The Pacific Northwest's lone congressional representative on the House Intelligence Committee, Rep. Denny Heck, slammed as "full of inaccuracies" the GOP's much-debated memo alleging FBI abuses in its Russia-Trump probe.
Warning of a looming “constitutional crisis,” Washington Congressman Denny Heck on Friday slammed the release of a partisan memo seeking to discredit the FBI investigation into the Donald Trump campaign’s ties to Russia.
Heck, a Democrat who represents the Olympia area’s 10th Congressional District, is the only representative from the Pacific Northwest to serve on the House Permanent Select Committee on Intelligence, which is at the center of the memo controversy.
Like other Democrats, Heck opposed release of the memo written by Republicans on the panel. The memo alleges the FBI improperly relied on Democratic opposition research, including a dossier developed by a British spy, to justify surveillance of a former Trump campaign operative.
The memo alleged “a troubling breakdown” of processes aimed to protect Americans from illegal surveillance. President Trump called its revelations “a disgrace.”
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But in a phone interview Friday, Heck said the GOP memo is a dishonest effort to sabotage the ongoing Russia probe by special counsel Robert Mueller.
“It is a memo designed to achieve only one purpose, and that is to discredit the investigation. It cherry-picks its facts and it is full of inaccuracies and misleading statements,” said Heck, who has worked with Democrats on the intelligence panel to release a memo they say would disprove the GOP claims.
Because the Democratic response memo relies in part on classified materials, Heck said he could not specifically talk about some of the points the GOP memo gets wrong.
But, Heck said, one major flaw is the Republican implication that an FBI application for surveillance (known as a FISA warrant) of former Trump campaign associate Carter Page depended on the so-called Steele dossier, the document written by a former British spy containing a raft of unverified allegations.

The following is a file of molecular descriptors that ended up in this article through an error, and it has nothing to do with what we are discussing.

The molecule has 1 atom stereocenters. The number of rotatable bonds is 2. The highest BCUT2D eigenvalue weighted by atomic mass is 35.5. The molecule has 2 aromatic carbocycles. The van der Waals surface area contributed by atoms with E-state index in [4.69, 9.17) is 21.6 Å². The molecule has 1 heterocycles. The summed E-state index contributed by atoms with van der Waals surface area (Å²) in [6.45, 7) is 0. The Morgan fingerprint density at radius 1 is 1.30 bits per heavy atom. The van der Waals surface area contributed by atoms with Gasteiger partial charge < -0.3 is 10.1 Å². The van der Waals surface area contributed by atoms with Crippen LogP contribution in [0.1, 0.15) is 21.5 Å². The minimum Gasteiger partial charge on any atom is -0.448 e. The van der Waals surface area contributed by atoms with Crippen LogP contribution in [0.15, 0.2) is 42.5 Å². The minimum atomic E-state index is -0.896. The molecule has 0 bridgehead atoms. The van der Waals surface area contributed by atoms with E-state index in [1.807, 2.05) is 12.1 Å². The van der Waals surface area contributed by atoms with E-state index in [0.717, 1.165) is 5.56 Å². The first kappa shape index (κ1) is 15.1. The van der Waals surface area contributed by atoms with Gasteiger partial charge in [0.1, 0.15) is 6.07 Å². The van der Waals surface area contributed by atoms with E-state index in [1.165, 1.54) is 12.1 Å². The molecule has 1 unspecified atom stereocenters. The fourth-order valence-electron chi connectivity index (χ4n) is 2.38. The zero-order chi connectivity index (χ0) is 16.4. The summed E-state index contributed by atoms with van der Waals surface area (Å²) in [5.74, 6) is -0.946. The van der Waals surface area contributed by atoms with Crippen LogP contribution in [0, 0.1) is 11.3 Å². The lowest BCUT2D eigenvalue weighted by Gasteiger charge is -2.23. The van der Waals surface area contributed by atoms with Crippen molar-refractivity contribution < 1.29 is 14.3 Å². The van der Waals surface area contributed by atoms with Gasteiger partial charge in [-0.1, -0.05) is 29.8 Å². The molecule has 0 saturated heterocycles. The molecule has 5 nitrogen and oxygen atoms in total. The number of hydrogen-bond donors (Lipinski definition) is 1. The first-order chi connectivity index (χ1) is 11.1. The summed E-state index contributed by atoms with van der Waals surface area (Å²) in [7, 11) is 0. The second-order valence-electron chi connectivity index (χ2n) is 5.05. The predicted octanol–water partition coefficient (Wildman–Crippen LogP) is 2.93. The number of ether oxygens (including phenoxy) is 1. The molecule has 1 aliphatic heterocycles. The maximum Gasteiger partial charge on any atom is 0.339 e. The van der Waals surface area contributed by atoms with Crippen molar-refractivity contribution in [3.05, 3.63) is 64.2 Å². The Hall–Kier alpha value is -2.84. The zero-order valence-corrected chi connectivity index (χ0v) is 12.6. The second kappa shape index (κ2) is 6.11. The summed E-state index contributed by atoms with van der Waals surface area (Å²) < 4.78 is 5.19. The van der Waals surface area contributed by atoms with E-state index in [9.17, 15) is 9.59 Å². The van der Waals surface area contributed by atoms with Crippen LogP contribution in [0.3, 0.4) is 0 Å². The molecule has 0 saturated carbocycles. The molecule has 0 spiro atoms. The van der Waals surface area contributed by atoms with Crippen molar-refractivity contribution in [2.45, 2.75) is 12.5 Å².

“The essence of their argument is that the FISA application is fruit of the forbidden tree because it was partisan motivated. The opposite is true. Even without the dossier this application would have been made,” Heck said, pointing to public statements that a counterintelligence investigation had launched before the FBI obtained the dossier.
Heck waved off a question on whether the Steele dossier material may have been improperly used, saying Republicans were trying “to drag you and the reader into the weeds because they know it serves their purpose.”
He criticized Trump and Republicans in Congress for releasing the memo over the strong objections of the FBI and U.S. Justice Department.
“We are inching toward a constitutional crisis,” Heck said. “The jig is up. The Republican majority has now definitively proven they were not interested in getting at the proof of Russian interference in the election… I think it’s a sad day for America.”
Heck added he wasn’t sure Republicans on the Intelligence Committee would allow the release of the Democratic memo, “so partisan are their motivations.”
Other congressional Democrats from Washington state joined Heck in attacking the GOP memo, with U.S. Sen. Patty Murray joining a letter by top Senate Democrats warning Trump against using the document “as a pretext to fire Deputy Attorney General Rod Rosenstein in an effort to corruptly influence or impede” the Russia investigation.
“We write to inform you that we would consider such an unwarranted action… could result in a constitutional crisis of the kind not seen since the Saturday Night Massacre,” the letter said, referring to President Richard Nixon’s 1973 order to fire special prosecutor Archibald Cox, which led to the resignations of Attorney General Elliot Richardson and Deputy Attorney General William Ruckelshaus amid the Watergate scandal.
Washington’s congressional Republicans who supported the memo release said they take the issue of possible surveillance abuse seriously.
“When I read the memo, I was alarmed by methods and information used to conduct surveillance of an American citizen,” Rep. Dan Newhouse, R-Sunnyside, said in a statement. “I support President Trump’s decision to make the memo available to the public so that the American people can read this information themselves. Americans must be able to trust that the FISA process is above reproach.”
Newhouse said the memo release “is not about the Special Counsel’s investigation” but about ensuring that the FBI and Justice Department “are acting at all times with the highest level of discretion when vetting information used to conduct domestic surveillance.”
In an interview last week, Rep. Dave Reichert, R-Auburn, said he had not yet read the memo, but was “disappointed in the FBI to a certain degree” based on what he’d heard about allegations of bias in the agency. His office did not respond to a request for comment as of Friday afternoon.